Current Space's art market — literally

The intersection of art and commerce has always been a dangerous spot. It gets extra slippery at a cheeky exhibit at Current Space, the ever-funky gallery that has staked out an oasis on an otherwise development-shy block of Howard Street.

Titled "CART," this show occupies a room of the gallery that has been turned into a mini-mart environment, with neatly packed aisles of merchandise from more than 60 artists. Near the cashier, there are shopping baskets and a stack of point-of-sale items.

The food in this mart may not be edible, but it sure is cute. You'll find soft sculpture donuts by Baltimore artist Ginevra Shay at $9.99 apiece; "Tasty Kake Pie" cartons by Baltimorean Gary Kachadourian at 33 cents; and shrink-wrapped, bite-sized, vaguely familiar objects on Styrofoam trays, the work of the Baltimore duo of Amanda D'Amico and Phuong Pham, priced at $25.

The meat counter gives one pause. Bonnie Brenda Scott, a Philadelphia-based artist, has prepared rather scary packages of "100 Percent Pure Fantasy Meat" ($65).

Those packages are near a bunch of sweet little stuffed animal toys that would be perfectly innocuous, were it not for the title of the display, "Sentenced Animals," and the way that Florida artist Lindsey Wollard has boldly marked parts of their bodies: "Chops," "Pate," "Veal," etc.

One shelf is loaded with standard-sized vegetable cans by Massachusetts artist Jeffu Warmouth. The colorfully detailed labels on this line of $9.99 products promises some decidedly off-the-beaten-path taste sensations: "Bartlett Ears," "Pure Drained Self-Esteem," "Rolled Eyeballs," and "Forked Tongue." There's even a can marked "Hair," which ought to be a big seller.

The concept behind the CART exhibit, which runs through Sept. 4, is as clever as the execution. Organizers took as their cue government statistics showing that the typical American shops for groceries roughly twice a week. In a statement summarizing the show, Current Space co-director Monique Crabbe writes:

Art "remains extraordinarily undervalued by mainstream American society, which is almost solely focused on the seemingly endless cycle of labor and consumption … Current Gallery is positing that art is not optional, but essential ... and it should therefore be considered as fundamental to our daily lives as the products we purchase at grocery stores every week."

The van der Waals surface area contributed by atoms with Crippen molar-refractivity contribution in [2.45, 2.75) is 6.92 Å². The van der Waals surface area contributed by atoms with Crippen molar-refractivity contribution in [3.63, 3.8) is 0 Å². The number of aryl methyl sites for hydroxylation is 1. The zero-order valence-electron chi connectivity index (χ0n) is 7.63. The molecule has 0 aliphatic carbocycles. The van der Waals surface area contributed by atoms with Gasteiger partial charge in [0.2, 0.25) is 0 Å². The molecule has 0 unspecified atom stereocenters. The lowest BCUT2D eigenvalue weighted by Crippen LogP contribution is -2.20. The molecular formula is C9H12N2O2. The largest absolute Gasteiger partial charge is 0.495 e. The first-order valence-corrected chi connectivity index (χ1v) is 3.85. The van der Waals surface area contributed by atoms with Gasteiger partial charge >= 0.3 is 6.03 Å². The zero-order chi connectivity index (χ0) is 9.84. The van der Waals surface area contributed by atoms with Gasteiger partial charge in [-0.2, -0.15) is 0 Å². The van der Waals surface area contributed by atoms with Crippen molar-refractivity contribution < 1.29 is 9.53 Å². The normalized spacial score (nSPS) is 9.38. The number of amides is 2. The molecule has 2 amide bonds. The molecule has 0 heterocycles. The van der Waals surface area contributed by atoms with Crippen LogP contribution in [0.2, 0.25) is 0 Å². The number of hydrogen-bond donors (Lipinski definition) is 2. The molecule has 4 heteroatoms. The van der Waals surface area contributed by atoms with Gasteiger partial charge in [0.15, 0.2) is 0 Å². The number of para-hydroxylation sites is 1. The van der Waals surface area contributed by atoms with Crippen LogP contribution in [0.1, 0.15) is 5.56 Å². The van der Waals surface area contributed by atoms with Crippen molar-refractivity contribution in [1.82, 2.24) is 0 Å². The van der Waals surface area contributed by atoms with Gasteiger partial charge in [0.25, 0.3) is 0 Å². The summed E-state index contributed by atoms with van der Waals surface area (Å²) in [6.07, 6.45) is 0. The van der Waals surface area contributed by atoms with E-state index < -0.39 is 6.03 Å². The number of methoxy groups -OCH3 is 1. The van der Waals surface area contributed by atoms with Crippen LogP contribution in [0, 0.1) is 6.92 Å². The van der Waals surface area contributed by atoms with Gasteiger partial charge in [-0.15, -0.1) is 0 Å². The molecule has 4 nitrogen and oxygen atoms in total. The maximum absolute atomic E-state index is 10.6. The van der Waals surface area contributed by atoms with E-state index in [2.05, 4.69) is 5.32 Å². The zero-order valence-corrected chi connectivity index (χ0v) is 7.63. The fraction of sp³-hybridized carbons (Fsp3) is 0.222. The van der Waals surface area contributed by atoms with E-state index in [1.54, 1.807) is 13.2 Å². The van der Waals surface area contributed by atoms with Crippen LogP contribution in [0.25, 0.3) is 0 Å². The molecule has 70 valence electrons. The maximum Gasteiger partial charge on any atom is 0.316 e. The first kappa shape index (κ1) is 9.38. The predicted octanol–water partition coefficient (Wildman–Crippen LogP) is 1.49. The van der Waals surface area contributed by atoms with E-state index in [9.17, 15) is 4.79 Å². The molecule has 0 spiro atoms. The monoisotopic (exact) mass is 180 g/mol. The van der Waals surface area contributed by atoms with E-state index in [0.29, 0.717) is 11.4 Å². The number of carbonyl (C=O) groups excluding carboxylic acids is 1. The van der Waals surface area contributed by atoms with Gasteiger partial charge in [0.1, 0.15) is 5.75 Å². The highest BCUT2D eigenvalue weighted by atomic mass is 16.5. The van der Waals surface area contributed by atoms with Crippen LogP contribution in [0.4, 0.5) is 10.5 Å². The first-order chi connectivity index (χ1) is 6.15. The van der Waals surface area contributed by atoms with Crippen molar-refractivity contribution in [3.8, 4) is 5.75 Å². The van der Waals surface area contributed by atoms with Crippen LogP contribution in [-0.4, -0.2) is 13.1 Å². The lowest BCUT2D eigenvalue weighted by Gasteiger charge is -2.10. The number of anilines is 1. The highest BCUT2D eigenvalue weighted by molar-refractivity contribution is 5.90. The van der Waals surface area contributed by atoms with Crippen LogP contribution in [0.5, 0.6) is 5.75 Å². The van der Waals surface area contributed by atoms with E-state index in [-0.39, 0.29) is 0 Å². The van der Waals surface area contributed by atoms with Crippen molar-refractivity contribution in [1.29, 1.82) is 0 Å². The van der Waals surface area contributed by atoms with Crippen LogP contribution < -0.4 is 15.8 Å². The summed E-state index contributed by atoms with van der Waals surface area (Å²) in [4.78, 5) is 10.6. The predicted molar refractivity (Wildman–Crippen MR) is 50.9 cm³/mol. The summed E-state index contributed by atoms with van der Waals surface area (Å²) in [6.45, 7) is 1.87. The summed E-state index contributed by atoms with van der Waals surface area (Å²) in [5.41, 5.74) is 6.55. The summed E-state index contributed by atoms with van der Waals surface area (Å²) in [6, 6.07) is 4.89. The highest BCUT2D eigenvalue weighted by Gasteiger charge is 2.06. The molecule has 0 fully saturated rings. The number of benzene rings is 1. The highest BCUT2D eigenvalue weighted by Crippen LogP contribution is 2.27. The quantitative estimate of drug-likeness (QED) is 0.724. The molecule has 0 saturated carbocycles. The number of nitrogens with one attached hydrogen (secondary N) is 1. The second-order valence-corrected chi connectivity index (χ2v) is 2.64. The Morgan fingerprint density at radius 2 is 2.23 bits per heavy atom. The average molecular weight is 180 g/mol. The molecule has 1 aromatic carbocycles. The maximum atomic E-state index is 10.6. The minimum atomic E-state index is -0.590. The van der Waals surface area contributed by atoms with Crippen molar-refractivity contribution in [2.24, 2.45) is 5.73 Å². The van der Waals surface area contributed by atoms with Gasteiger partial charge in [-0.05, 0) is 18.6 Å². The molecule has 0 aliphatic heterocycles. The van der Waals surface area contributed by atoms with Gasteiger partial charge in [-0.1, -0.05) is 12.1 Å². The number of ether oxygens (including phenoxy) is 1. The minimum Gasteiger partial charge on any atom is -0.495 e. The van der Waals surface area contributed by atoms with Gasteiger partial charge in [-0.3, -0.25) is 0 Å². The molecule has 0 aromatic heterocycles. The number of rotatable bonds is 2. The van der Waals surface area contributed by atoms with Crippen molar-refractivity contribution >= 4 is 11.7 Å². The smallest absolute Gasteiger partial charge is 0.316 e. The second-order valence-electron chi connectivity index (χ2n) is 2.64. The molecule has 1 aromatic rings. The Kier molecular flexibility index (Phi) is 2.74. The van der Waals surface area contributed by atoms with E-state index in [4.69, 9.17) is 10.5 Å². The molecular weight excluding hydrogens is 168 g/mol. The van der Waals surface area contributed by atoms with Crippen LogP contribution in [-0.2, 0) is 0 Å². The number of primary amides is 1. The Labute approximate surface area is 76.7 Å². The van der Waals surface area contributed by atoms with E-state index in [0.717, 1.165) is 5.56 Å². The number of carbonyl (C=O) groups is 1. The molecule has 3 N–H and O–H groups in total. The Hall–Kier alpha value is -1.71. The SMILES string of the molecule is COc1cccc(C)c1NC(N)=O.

The CART exhibit might be viewed as inanimate performance art. The space, which looks at first glance so familiar and functional, practically vibrates with humor and invites a level of interaction that goes beyond the usual look-see. The more you explore, the more you get nicked with points about the commercialization of our lives and of art.

Among the real zingers in this art mart is a pile of "Two Nearly Identical Bob Ross Style Oil Paintings," each pair of canvases wrapped tightly together and priced at $20.

This entry from Baltimore's Nick Peelor gently skewers the late, gentle-voiced host and instructor on the "Joy of Painting" PBS series and the public's appetite for cheap, insipid, motel lobby-ready landscapes. Such paintings are often sold on gas station lots; finding them inside this make-believe mini-mart gives the joke an extra kick.

Commonly seen objects come in for novel treatment here. The Christmas tree-shaped air freshener that dangles from many a rear-view mirror, for example, is transformed by Pennsylvania artist Vincent Romaniello into a huge, suspended sculpture titled "Bull Deodorizer." It looks like something Andy Warhol might have thought of during his soup can phase.

Manian E. Chettle, a Langley Park artist, has assembled "Instant Assimilation," a rack of notions ready to be put in your kitchen drawer — pull tabs, bread package tags, plastic choking hazards ("not suitable for children under 29 years of age"), and a mixed bag of condoms and condiment packets (the various wrappers create a surprisingly homogenous look).

Canadian Robert Pasternak taps a similar vein with oddball items, including used cigarette butts packaged as a kids' toy with a military theme (the pictured GI has a cigarette dangling from his mouth), and an abstract blob of paint remarketed as "Artist Palette Remains."

No mini-mart would be complete without printed products. Here, taking up a good part of an aisle, is a diverse and absorbing assortment of art in various print forms, including magazines, photo albums and comic books (some of the adults-only variety — just like at certain mini-marts).

Tongue-in-cheek and provocative, the CART show puts a fresh new spin on one-stop shopping.

If you go

The "CART' exhibit is open noon to 4 p.m. Saturdays and Sundays through Sept. 4 at Current Space, 421 N. Howard St. Free. Go to